Urban Wildlife Refuge Part 1: America's First
Outdoor companies in and around Philadelphia have an invaluable resource at their disposal, but very few are taking advantage.
“We’re looking for the best ways to engage and draw in the urban community, and there’s a large population right here in Philadelphia. We’re looking for any means and any partnership that can help us provide what the local public is interested in. One of the most important aspects of conservation, in my opinion, is the engagement with people.” —Lamar Gore, manager of the John Heinz National Wildlife Refuge at Tinicum
Residents of South Philadelphia’s Eastwick neighborhood don’t have to go far to see wildlife. The John Heinz National Wildlife Refuge at Tinicum—the country’s first urban wildlife refuge—is right in their backyard, and residents can spy eagles, ospreys, deer, fox, raccoons, and many other species not far from their homes.
The refuge at Tinicum—a stone’s throw from the Liberty Bell and Independence Hall—was established in 1972, a time when the idea of integrating urban neighborhoods with wildlife habitat was unique, to say the least.
“It came at a time when it was probably pretty far-fetched for the Fish and Wildlife Service to establish a refuge in an urban area,” says refuge manager Lamar Gore.
To find your closest refuge, visit http://www.fws.gov/refuges.
A 10-minute drive from downtown Philadelphia and within a two-hour drive of 35 million Americans, John Heinz refuge was established to protect Pennsylvania’s largest remaining tidal marsh from a proposed development that would have rerouted Interstate 95 right through the middle of it. Local residents objected to the development, and lawmakers worked to establish the refuge instead. “I’m glad those residents were around to recognize this important resource,” says Gore.
Residents and visitors can now find abundant opportunities to experience nature at the refuge, including 10 miles of trails, fishing, canoeing, kayaking and bicycling. These opportunities also provide a ready-made link between urban outdoorists and outdoor companies and industry stakeholders. Program partnerships are great ways for brands, retailers, outfitters and other businesses to engage with potential customers they might otherwise not have access to and whom the outdoor industry often overlooks.
“At John Heinz, we have a number of different programs going on,” says Gore. “We engage with local schools that come out to the refuge throughout the year.” For many of those kids, an experience at the refuge will be their first real exposure to nature. Summer camps; bird watching tours; fishing, photography and interpretive trips; and other excursions are all part of the regular programming offered at the refuge, says Gore. In addition, special events such as the Darby Creek Clean Up Day, International Migratory Bird Day, Pathways to Fishing, and the Cradle of Birding Festival draw countless longtime and novice outdoorists looking for close-to-home experiences in nature.
Soon, the refuge will also offer guided ecology lessons and kayak tours into the tidal marsh in partnership with OIA member brand and retailer L.L. Bean. “A lot of residents are looking forward to that,” says Gore, pointing out that in this community, few people have ever engaged in kayaking.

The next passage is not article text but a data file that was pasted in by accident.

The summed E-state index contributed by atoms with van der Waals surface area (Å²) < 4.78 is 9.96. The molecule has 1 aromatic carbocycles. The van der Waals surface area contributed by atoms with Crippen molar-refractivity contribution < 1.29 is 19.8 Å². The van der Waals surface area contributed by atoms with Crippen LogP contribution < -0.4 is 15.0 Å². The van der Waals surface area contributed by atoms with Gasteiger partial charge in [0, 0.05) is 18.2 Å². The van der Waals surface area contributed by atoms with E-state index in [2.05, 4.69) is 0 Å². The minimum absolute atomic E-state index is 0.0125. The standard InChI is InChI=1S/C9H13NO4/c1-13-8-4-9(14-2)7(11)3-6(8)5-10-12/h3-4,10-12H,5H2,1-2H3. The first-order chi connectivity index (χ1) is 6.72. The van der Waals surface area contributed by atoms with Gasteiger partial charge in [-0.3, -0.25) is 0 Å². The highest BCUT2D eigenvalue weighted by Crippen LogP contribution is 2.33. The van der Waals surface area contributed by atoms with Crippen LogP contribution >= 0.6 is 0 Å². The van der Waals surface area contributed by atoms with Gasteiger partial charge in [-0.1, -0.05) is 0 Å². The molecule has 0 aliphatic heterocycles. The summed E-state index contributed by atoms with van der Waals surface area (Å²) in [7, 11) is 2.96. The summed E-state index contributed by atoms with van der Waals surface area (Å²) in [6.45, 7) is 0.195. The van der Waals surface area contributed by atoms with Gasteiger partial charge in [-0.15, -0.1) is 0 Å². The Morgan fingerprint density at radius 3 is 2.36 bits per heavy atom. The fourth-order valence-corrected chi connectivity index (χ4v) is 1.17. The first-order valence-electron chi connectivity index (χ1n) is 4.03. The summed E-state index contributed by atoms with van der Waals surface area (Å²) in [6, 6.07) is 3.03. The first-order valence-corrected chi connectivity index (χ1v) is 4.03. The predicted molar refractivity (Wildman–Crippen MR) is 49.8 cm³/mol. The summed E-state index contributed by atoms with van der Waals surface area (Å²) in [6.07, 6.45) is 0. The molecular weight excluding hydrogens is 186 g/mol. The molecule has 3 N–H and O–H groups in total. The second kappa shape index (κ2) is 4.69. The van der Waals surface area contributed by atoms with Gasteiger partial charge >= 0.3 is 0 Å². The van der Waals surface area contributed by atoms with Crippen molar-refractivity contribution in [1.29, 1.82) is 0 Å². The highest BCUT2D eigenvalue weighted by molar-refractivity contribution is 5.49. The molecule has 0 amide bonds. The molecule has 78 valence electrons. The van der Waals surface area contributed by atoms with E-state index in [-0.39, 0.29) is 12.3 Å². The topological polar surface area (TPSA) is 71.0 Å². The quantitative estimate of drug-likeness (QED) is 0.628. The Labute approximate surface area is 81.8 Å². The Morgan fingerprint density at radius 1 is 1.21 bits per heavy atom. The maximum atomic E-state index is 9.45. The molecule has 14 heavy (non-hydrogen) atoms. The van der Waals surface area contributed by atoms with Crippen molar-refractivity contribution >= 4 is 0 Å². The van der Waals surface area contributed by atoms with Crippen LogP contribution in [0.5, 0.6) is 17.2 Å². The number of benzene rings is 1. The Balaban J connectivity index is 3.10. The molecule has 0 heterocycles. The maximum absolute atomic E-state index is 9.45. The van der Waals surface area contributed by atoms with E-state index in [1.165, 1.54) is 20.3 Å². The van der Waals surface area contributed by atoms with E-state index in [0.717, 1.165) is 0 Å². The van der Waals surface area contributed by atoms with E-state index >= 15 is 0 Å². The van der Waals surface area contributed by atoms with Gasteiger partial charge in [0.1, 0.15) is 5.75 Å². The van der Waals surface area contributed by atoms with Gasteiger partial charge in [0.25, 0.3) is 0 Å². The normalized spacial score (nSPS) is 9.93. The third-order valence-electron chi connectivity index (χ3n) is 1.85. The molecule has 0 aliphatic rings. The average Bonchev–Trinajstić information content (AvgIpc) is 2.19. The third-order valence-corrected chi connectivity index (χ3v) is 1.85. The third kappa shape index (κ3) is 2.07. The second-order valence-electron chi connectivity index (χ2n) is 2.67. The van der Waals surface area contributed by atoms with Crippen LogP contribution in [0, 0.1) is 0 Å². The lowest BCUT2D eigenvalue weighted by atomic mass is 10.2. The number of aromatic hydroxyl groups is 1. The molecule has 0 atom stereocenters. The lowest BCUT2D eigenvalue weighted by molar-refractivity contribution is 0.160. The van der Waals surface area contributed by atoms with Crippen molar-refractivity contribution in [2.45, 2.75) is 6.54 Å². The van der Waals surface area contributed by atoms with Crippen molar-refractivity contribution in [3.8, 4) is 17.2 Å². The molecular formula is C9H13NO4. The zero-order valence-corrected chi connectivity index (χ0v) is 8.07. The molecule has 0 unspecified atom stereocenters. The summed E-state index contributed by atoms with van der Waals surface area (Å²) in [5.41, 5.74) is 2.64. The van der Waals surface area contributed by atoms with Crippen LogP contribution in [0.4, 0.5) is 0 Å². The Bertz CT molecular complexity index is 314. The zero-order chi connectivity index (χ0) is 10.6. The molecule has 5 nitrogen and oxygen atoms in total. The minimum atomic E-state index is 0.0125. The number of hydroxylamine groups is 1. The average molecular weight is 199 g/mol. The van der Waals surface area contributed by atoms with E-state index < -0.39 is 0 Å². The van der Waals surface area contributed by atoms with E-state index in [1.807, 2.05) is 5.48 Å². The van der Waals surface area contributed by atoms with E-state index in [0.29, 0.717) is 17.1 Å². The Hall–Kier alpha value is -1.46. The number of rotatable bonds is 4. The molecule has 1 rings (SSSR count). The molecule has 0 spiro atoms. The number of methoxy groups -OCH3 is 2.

L.L. Bean helps with other programs, including the refuge’s astronomy night, family fly-fishing seminars and refuge hikes. Other volunteer groups pitch in to lead bird walks and other events, which Gore says are perfect opportunities for outdoor brands and retailers to get involved with the refuge and, by extension, an often overlooked segment of potential customers.
This coming Saturday, October 17, the refuge will sponsor a Tree Philly event as part of the city’s initiative to ensure that every neighborhood has at least 30 percent tree canopy coverage. Events and partnerships like these are unique, valuable and relatively inexpensive ways for brands and retailers to engage with communities on a very personal and local level. Why not piggyback on activation opportunities that someone else plans and orchestrates—you get all the exposure with very little of the logistic responsibilities.
Events and partnerships like these are unique, valuable and relatively inexpensive ways for brands and retailers to engage with communities on a very personal and local level. Why not piggyback on activation opportunities that someone else plans and orchestrates—you get all the exposure with very little of the logistic responsibilities.
At John Heinz in particular, Gore notes the annual summer fishing events and a possible fall fishing event are ripe for brand and retail partnerships and collaborations. Late January’s Groundhog Day Festival is another, says Gore. There are more than 560 national wildlife refuges around the country, and 13 within an hour’s drive of major urban metropolitan areas.
“We’re looking for the best ways to engage and draw in the urban community, and there’s a large population right here in Philadelphia,” says Gore. “We’re looking for any means and any partnership that can help us provide what the local public is interested in. One of the most important aspects of conservation, in my opinion, is the engagement with people.”
To find out about upcoming refuge events, such as birding festivals and photography contests, check John Heinz’s Facebook page.
Read about five other urban refuges from coast to coast and our tips to help outdoor brands and retailers tap into these unique resources.
1. America’s First Urban Wildlife Refuge, Philadelphia’s John Heinz at Tinicum
2. New Orleans’ Bayou Sauvage National Wildlife Refuge
3. Portland’s Tualatin River National Wildlife Refuge
4. L.A. River and the San Diego National Wildlife Refuge
5. Albuquerque’s Valle de Oro National Wildlife Refuge
6. Denver’s Rocky Mountain Arsenal National Wildlife Refuge
Visit the Fish and Wildlife Service to find the refuge closest to you.